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How the coronavirus pandemic is changing US grocery shopping habits

Experts from Acosta share insights into what shoppers are buying, how their habits are changing and how to prepare for what’s next.

4 min read


How the coronavirus pandemic is changing US grocery shopping habits

Image: AdobeStock

This post is sponsored by Acosta.

Consumer grocery shopping habits in the US have changed as the coronavirus pandemic has progressed, and keeping a finger on the pulse of shoppers can help retailers and manufacturers meet consumers’ evolving needs and prepare for what’s next.

Shopper concern about the pandemic has escalated over the past several months, causing consumers to reduce their trips to the store and adjust the items on their grocery lists, according to an ongoing consumer survey conducted by Acosta.

In a May 7 webinar titled “How COVID-19 is Shaping Shopper Behavior,” two executives from the sales and marketing company discussed the findings of the survey and what they mean for the future of US grocery shopping.

Shoppers adjust what and how they buy

The items most in-demand among shoppers have changed over the course of the pandemic, said Colin Stewart, Acosta’s executive vice president of business intelligence.

“Early in the crisis it was more cleaning products and toilet paper, bottled water and hand sanitizers. Then there was a shift to more pantry-loading items like soup, pasta and rice, and most recently we’ve seen a shift to more comfort foods and meal preparation foods,” he said, noting that frozen foods have done extremely well over the last couple weeks, as have meat and dairy products.

In addition to tracking shifts in what shoppers buy, Acosta has also noted drastic changes in how consumers obtain their groceries.

“Shoppers have now implemented new behaviors, many of which we expect will have some lasting impact on shopping as we move ahead,” Stewart said. “For example, right now shoppers are making fewer trips across all channels, while the grocery channel has actually gained market share over the past eight weeks and the mass merchandisers and drug stores have lost some market share.”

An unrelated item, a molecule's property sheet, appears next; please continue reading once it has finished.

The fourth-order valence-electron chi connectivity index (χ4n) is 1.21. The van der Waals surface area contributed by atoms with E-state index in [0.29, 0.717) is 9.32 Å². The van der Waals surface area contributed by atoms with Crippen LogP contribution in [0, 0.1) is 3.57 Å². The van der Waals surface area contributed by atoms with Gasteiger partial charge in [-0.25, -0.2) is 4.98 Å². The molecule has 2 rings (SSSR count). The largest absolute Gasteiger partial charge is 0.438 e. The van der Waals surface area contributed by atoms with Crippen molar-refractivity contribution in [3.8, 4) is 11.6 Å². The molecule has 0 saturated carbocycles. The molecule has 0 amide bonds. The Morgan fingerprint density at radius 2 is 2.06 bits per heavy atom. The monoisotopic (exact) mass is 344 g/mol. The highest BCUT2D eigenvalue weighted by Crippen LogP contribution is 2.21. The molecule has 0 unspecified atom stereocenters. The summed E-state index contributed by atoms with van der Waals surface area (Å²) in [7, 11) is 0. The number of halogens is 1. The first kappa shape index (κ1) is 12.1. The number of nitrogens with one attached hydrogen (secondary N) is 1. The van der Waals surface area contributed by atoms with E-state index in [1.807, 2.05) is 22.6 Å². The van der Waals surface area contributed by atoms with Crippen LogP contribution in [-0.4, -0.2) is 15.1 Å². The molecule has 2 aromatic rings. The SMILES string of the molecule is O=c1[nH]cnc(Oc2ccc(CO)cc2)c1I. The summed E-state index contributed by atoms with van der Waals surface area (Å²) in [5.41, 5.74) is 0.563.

Consumers are making 52% fewer grocery shopping trips, in line with recommendations from the CDC, Acosta found in the third round of its consumer survey, conducted during the first week of April. However, surveys show that online grocery is thriving, with 38% of shoppers placing an order in the past four weeks.

The growing number of consumers placing grocery orders for pick-up and/or delivery includes a large group of shoppers that are trying these options for the first time, Stewart said.

“Historically, if you looked at e-commerce it skewed a bit younger, but with COVID-19 the Boomer generation is one of the fastest growing segments of shoppers that is shopping online,” he said.

Considering the fact that the sudden increase in demand for online grocery ordering has accelerated the grocery e-commerce trend by two to three years for most retailers, “the retailer response to this crisis has been impressive,” said John Bierfeldt, Acosta’s executive vice president of client development.

“Thousands of new employees have been hired across the country over the last few weeks, many just to handle curbside pickup programs.”

Another bright spot that has emerged from these unprecedented times is the collaboration between retailers and manufacturers, Bierfeldt noted.

“In general, I would say manufacturers and retailers have worked really well together over the last seven weeks…for the most part everyone has really come together, put aside differences and valued the important role food plays during a pandemic,” he said.

Planning for the new normal

This collaboration between manufacturers and retailers will continue to be key as the grocery industry adjusts to the new normal.

“In the near-term, shoppers will be making fewer trips and stocking up, which has implications on both assortment and pack sizes at retail,” Stewart said.

More than half (56%) of consumers surveyed by Acosta said they are likely to continue eating at home more than they used to even after the pandemic is over, which creates an opportunity for brands and retailers to meet the increasing demand for meal solutions.

With employment levels declining as the pandemic continues, it’s likely that value-focused options will be increasingly important to shoppers, said Stewart, who noted that during a recession shoppers tend to trade down when it comes to brands.

“Meeting the evolving needs of the shopper will definitely be the next challenge,” said Bierfeldt, advising that “retailers who own and leverage their own data will have a significant head start.”

For more insights from Acosta, including infographics of the “Grocery Shopping During the COVID-19 Outbreak” reports, access the on-demand webinar.


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